• Benzodiazepine and Serotonergic Modulation of Antipredator and Conspecific Defense
    Neuroscience & Biobehavioral Reviews, 1998
    Co-Authors: D. Caroline Blanchard, Guy Griebel, R. John Rodgers, Robert J. Blanchard

    Abstract:

    Abstract BLANCHARD, D. C., G. GRIEBEL, R. J. RODGERS AND R. J. BLANCHARD. Benzodiazepine and serotonergic modulation of Antipredator and conspecific Defense . NEUROSCI BIOBEHAV REV 22 (5) 597–612.—The mammalian Defense repertory comprises an array of individual behaviors that are extraordinarily sensitive to relevant features of the threat stimulus and the situation in which it occurs. In parallel with increasing awareness of the specificity and complexity of defensive behaviors and of their potential relevance to psychopathologies (e.g. anxiety, panic, and depression) is an escalating use of natural threat stimuli such as attacking conspecifics or predators in paradigms aimed at evaluating drug effects on Defense. A review of the literature on benzodiazepine (BZ) and serotonin (5-HT) effects on conspecific and Antipredator Defense, including defensive analgesia, indicates that both types of stimuli elicit a wide array of relevant defensive behaviors. These studies suggest specificity of drug effects on particular behaviors, rather than a general alteration of all aspects of Defense. However, stimulus variability and possible confounding of effects are a considerable problem with conspecific Defense paradigms, while Antipredator paradigms utilizing human experimenters as the predator may be difficult to use with domesticated laboratory animal subjects. In addition, sensitivity to the organization of defensive behaviors and to differences between species in Defense patterns is necessary to adequate interpretation of results. Nonetheless, these paradigms have permitted major advancements in analysis of the behavioral Defense systems and their sensitive use in drug studies will greatly facilitate an understanding of the physiology of Defense.

  • Behaviors of Swiss-Webster and C57/BL/6N sin mice in a fear/Defense test battery
    Aggressive Behavior, 1995
    Co-Authors: Robert J. Blanchard, Scott M. Weiss, Stefano Parmigiani, Rey Agullana, D. Caroline Blanchard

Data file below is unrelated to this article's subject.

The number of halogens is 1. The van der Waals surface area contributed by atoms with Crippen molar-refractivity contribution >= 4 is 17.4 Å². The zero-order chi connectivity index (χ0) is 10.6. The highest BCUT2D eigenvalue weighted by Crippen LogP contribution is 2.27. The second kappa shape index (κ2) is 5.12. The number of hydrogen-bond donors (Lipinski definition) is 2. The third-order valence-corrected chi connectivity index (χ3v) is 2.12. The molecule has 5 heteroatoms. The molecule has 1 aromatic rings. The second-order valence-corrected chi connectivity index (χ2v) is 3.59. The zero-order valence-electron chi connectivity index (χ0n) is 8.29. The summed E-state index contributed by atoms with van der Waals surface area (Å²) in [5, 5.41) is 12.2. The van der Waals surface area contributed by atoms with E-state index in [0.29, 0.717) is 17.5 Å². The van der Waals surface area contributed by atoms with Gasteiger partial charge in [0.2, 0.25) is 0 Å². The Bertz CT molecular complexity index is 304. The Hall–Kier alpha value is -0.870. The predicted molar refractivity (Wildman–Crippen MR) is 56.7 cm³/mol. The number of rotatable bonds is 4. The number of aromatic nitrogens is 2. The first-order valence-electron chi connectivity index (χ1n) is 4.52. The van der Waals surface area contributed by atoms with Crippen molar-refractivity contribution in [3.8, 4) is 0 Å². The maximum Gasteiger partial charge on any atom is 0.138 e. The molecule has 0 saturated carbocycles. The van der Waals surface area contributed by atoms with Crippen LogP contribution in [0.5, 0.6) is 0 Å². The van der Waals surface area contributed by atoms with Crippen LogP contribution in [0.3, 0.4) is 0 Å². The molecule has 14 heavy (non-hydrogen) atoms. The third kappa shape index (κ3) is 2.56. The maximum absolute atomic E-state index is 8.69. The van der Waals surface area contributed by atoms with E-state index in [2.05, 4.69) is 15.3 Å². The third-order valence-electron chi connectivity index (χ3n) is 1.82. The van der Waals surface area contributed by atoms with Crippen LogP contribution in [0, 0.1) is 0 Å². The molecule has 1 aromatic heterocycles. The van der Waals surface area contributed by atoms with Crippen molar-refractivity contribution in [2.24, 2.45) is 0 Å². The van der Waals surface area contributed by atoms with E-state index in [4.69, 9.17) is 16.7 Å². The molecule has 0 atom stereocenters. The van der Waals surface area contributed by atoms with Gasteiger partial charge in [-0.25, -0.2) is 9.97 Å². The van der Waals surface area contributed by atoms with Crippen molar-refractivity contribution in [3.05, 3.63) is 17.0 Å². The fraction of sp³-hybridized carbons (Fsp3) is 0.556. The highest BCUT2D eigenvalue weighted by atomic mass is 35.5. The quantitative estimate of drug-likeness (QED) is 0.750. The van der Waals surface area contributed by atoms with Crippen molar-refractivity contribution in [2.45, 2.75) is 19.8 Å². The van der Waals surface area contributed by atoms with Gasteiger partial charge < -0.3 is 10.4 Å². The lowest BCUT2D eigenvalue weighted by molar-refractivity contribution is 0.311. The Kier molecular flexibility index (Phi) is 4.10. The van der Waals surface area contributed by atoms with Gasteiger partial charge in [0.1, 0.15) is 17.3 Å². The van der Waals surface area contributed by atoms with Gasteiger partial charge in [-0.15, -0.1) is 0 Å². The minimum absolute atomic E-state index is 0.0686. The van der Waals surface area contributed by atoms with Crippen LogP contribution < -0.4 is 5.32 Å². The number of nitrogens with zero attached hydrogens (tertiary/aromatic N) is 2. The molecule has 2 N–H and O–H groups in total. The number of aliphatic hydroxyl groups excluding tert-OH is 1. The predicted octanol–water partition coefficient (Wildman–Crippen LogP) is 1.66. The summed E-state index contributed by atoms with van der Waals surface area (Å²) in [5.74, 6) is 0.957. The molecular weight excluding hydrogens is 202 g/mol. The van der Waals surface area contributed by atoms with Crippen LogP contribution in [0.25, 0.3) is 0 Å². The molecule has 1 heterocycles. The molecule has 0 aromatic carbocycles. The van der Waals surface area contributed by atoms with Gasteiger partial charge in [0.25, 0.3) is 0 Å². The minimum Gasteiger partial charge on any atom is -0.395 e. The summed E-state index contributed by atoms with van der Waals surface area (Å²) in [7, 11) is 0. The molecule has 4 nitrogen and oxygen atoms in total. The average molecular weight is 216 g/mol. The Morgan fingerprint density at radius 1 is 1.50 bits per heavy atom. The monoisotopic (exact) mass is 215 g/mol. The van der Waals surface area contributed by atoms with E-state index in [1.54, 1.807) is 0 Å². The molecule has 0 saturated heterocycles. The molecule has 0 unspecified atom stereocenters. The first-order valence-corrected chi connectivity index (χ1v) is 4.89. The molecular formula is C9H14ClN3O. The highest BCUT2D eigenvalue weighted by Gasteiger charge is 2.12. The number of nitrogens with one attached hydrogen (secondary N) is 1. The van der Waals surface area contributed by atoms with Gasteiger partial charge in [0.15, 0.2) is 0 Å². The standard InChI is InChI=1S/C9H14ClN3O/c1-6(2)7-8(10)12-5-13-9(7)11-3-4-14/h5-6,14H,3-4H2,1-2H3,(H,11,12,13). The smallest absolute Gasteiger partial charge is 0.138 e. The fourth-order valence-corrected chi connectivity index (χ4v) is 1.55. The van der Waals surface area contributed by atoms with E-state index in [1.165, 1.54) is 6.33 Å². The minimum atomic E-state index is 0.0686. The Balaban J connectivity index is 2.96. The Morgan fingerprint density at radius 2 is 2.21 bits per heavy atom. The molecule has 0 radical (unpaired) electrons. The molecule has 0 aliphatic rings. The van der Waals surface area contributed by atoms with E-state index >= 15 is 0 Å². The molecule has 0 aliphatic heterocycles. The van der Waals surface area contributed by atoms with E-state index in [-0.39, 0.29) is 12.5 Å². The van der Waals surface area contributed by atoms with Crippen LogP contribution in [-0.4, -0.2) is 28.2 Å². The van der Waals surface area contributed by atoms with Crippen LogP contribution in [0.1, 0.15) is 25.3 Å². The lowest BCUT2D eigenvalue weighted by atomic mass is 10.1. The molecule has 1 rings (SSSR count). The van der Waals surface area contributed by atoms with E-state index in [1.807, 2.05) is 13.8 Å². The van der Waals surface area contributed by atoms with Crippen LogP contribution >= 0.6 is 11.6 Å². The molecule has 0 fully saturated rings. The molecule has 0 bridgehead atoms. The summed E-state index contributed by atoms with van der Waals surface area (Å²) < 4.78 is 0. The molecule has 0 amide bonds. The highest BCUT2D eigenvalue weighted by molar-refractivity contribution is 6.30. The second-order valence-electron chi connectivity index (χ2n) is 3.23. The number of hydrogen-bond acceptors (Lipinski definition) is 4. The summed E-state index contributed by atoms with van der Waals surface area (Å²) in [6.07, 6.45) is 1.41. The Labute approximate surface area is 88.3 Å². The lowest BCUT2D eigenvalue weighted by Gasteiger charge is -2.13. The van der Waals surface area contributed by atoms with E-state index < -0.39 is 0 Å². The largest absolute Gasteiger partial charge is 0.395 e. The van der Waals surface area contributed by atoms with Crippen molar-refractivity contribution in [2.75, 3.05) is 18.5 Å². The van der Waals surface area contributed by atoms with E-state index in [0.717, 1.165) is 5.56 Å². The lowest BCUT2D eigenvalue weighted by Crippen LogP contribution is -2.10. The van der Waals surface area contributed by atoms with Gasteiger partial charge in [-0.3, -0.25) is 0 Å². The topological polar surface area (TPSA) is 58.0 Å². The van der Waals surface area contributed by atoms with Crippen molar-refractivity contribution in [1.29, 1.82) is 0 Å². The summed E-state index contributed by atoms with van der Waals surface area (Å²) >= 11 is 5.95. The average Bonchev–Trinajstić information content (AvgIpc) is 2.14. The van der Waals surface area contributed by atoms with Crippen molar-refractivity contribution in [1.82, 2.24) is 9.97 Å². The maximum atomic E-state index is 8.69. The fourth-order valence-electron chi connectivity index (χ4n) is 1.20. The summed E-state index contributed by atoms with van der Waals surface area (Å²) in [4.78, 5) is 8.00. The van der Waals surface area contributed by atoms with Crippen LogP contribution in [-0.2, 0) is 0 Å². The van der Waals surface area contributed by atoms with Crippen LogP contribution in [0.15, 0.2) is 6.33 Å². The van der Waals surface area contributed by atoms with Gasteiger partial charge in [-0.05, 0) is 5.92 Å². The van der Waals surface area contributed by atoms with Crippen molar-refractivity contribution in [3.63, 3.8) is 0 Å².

Abstract:

    When confronted by an approaching threat stimulus (experimenter or laboratory rat), Swiss-Webster mice show initial flight, followed by freezing and defensive vocalization and biting, the latter only when escape is blocked. These Defense patterns resemble those of the wild rat, suggesting that mice of this strain do not show the reductions in flight and defensive threat/attack that are typical of laboratory rats. C57/BL/6N Sin strain mice showed fewer avoidances to an approaching predator, as well as reduced vocalization and defensive biting, a pattern more similar to that of laboratory rats. As with rats, female mice appeared to be more defensive to a predator. The showed greater reactivity to dorsal contact and more frequent defensive biting and jump attacks than males of the same strains. These patterns of defensive behaviors suggest that, although strain differences in Defense are substantial, laboratory mice are suitable for, and may offer several advantages in, the study of the genetic, endocrine, and pharmacological basis of Antipredator Defense

Tim Caro – One of the best experts on this subject based on the ideXlab platform.

  • Flash behavior in mammals?
    Behavioral Ecology and Sociobiology, 2020
    Co-Authors: Tim Caro, Hana Raees, Theodore Stankowich

    Abstract: